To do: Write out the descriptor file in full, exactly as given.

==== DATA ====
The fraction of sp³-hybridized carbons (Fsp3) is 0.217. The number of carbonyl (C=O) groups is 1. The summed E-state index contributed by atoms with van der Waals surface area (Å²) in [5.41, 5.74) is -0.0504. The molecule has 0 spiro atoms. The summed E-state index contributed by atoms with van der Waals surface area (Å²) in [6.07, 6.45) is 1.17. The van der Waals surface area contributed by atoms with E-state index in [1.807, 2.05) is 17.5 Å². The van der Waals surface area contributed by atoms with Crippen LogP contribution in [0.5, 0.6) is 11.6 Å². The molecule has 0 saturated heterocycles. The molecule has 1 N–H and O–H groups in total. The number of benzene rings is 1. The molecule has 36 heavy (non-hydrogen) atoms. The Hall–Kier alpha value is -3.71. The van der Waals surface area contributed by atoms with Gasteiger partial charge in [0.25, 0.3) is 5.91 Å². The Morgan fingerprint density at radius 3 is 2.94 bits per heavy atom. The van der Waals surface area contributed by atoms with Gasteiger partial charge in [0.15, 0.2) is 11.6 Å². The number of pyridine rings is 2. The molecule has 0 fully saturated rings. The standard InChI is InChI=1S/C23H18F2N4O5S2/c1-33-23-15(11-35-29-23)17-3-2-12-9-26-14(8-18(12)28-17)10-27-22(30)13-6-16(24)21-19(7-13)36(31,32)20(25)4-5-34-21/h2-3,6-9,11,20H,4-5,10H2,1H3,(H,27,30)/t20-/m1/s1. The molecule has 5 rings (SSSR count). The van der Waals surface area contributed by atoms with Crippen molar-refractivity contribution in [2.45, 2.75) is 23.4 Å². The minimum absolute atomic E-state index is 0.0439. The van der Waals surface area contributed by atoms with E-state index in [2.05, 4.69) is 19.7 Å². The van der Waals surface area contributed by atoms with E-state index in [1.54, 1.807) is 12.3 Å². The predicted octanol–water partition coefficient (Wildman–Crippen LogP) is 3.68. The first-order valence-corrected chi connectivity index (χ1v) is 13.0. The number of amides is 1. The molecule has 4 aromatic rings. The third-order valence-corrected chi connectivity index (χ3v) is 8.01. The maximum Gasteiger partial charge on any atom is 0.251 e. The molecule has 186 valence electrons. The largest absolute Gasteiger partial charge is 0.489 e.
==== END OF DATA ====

The fraction of sp³-hybridized carbons (Fsp3) is 0.217. The number of carbonyl (C=O) groups is 1. The summed E-state index contributed by atoms with van der Waals surface area (Å²) in [5.41, 5.74) is -0.0504. The molecule has 0 spiro atoms. The summed E-state index contributed by atoms with van der Waals surface area (Å²) in [6.07, 6.45) is 1.17. The van der Waals surface area contributed by atoms with E-state index in [1.807, 2.05) is 17.5 Å². The van der Waals surface area contributed by atoms with Crippen LogP contribution in [0.5, 0.6) is 11.6 Å². The molecule has 0 saturated heterocycles. The molecule has 1 N–H and O–H groups in total. The number of benzene rings is 1. The molecule has 36 heavy (non-hydrogen) atoms. The Hall–Kier alpha value is -3.71. The van der Waals surface area contributed by atoms with Gasteiger partial charge in [0.25, 0.3) is 5.91 Å². The Morgan fingerprint density at radius 3 is 2.94 bits per heavy atom. The van der Waals surface area contributed by atoms with Gasteiger partial charge in [0.15, 0.2) is 11.6 Å². The number of pyridine rings is 2. The molecule has 0 fully saturated rings. The standard InChI is InChI=1S/C23H18F2N4O5S2/c1-33-23-15(11-35-29-23)17-3-2-12-9-26-14(8-18(12)28-17)10-27-22(30)13-6-16(24)21-19(7-13)36(31,32)20(25)4-5-34-21/h2-3,6-9,11,20H,4-5,10H2,1H3,(H,27,30)/t20-/m1/s1. The molecule has 5 rings (SSSR count). The van der Waals surface area contributed by atoms with Crippen molar-refractivity contribution in [2.45, 2.75) is 23.4 Å². The minimum absolute atomic E-state index is 0.0439. The van der Waals surface area contributed by atoms with E-state index in [2.05, 4.69) is 19.7 Å². The van der Waals surface area contributed by atoms with E-state index in [1.54, 1.807) is 12.3 Å². The predicted octanol–water partition coefficient (Wildman–Crippen LogP) is 3.68. The first-order valence-corrected chi connectivity index (χ1v) is 13.0. The number of amides is 1. The molecule has 4 aromatic rings. The third-order valence-corrected chi connectivity index (χ3v) is 8.01. The maximum Gasteiger partial charge on any atom is 0.251 e. The molecule has 186 valence electrons. The largest absolute Gasteiger partial charge is 0.489 e.